Author Topic: My Neapolitan Progress  (Read 27249 times)

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Offline dellavecchia

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Re: My Neapolitan Progress
« Reply #80 on: January 12, 2012, 06:13:45 AM »
Jordan - Great documentation and experiment. Side B does not look as smooth as it should after an autolyse and two stretch and fold sessions separated by about 15 minutes each. And your initial mix might have been more thorough to make the mass homogenous - it was crumbly, and not fully incorporated. But I am really interested to see your results. I bet you are having fun!

John


Offline chrisgraff

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Re: My Neapolitan Progress
« Reply #81 on: January 12, 2012, 09:49:39 AM »
I can get Frantoia locally, and it is also excellent - not quite as good as the San Daminao (IMHO) - but excellent nonetheless.

CL


Here are two other fantastic olive oils:

Piano Grillo - buttery texture, mild olive flavor.  This Sicilian family takes pride in their work!

http://www.pianogrillo.it/

California Olive Ranch Limited Reserve - lighter in texture, strong pepper finish.  I like this one A LOT.

http://shop.californiaoliveranch.com/

PS I'll have to try the San Damiano  :chef:

Offline etheil

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Re: My Neapolitan Progress
« Reply #82 on: January 12, 2012, 10:54:17 AM »
As far as oil goes, I second the California Olive Ranch choice. I use the Arbequina oil which has a floral/fruity aroma and a peppery finish. One thing you have to look out for is how the oil smells/tastes when you heat it. I was shown a method by the Pizzaiola at Antica Pizzeria where he poured a small amount of oil in the palm of his hand then rubbed his hands together to create friction and heat the oil (rub hands together for about 10-15 seconds.) We did it with the oil for both the pizzas and salads (both extra virgin.) Both oils had a very good flavor when at room temperature, but the pizza oil became fruitier and much more intense, while the salad oil had a strange smell, pungent and sharp.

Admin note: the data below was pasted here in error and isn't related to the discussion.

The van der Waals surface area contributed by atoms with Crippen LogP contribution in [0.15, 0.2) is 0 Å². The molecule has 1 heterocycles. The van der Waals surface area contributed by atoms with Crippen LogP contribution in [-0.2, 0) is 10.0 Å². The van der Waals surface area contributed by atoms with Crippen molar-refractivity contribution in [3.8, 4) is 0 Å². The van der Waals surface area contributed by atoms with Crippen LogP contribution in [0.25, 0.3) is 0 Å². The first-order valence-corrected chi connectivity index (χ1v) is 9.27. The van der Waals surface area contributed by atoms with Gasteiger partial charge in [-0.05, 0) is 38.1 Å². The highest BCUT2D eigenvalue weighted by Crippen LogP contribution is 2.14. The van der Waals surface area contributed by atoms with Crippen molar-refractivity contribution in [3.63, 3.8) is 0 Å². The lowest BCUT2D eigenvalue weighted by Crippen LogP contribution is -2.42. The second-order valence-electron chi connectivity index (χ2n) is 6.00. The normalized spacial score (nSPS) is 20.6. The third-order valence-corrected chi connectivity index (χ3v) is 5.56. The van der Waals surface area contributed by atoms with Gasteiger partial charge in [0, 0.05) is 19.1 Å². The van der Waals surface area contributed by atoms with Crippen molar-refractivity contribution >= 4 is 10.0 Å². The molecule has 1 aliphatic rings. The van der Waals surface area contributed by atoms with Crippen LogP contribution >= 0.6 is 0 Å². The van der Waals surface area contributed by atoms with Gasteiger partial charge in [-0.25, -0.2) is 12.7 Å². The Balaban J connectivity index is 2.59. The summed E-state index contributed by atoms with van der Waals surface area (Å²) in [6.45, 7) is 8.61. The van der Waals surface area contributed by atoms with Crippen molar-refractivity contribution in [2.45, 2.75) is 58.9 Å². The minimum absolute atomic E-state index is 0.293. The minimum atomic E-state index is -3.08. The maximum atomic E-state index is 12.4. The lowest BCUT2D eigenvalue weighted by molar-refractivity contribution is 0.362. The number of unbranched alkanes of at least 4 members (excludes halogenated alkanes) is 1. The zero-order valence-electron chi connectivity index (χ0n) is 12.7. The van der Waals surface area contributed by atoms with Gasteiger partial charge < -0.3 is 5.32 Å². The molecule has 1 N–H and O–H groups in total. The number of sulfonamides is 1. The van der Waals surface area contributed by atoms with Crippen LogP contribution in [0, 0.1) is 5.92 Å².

Eric

Offline Jordan

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Re: My Neapolitan Progress
« Reply #83 on: January 15, 2012, 02:40:22 AM »
Thanks John. So.. As for my experiment. I have the data, but unfortunately my pizza stone cracked and I need to save money up for my WFO I plan to get in early march. So I need to cut back on my spending money and I will start selling some useless stuff in my house to get some extra cash in my pockets. Basically, I will just explain my experiment and Im sure most of you will understand. So.. For 500g of flour I used .5g of fresh yeast. A Bulk ferment of about 23 hours and a balled ferment of 4 hours. It seemed to be good timing and the temperature in my house was steady the whole time. The dough was 62% hydration which is the highest I ever worked with and it was very difficult for me..

So I am wondering if I should keep working with dough that has this much hydration, or should I cut back? My plans arent to be cooking many pizzas, since my stone cracked Im just focusing on practicing making dough. I have read that Da Michele is rumored to use 64.5% hydration, which is quite high in terms of what I have worked with. I will work on a 60% hydration batch soon and see how that feels. Ive worked with 59% hydration a couple times, so Im sure it wont feel much different for 60%. I noticed that even using a small amount of yeast (.5g = 1%) my dough was still filled with bubbles when I went to push it out. Actually some huge bubbles. When I pushed out my dough to make the cornicione, the bubbles were really visible and when I did the slap and stretch the bubbles got even bigger around the edges.. I didnt understant. My cornicione had nice crumb and it was very airy, but the bubbles were way too big, and when you see guys push out the dough, it barely looks like they make a rim around the pizza, it just looks completely flat and the areas that dont have sauce puff up.. I am somewhat confused about this and I will investigate further. From this experiment, I am thinking that this amount of ferment time is good because my dough was super soft. I am not sure if that had to deal with the high hydration or how I kneaded it or the ambient temperature, but it was nice, besides the huge air bubbles.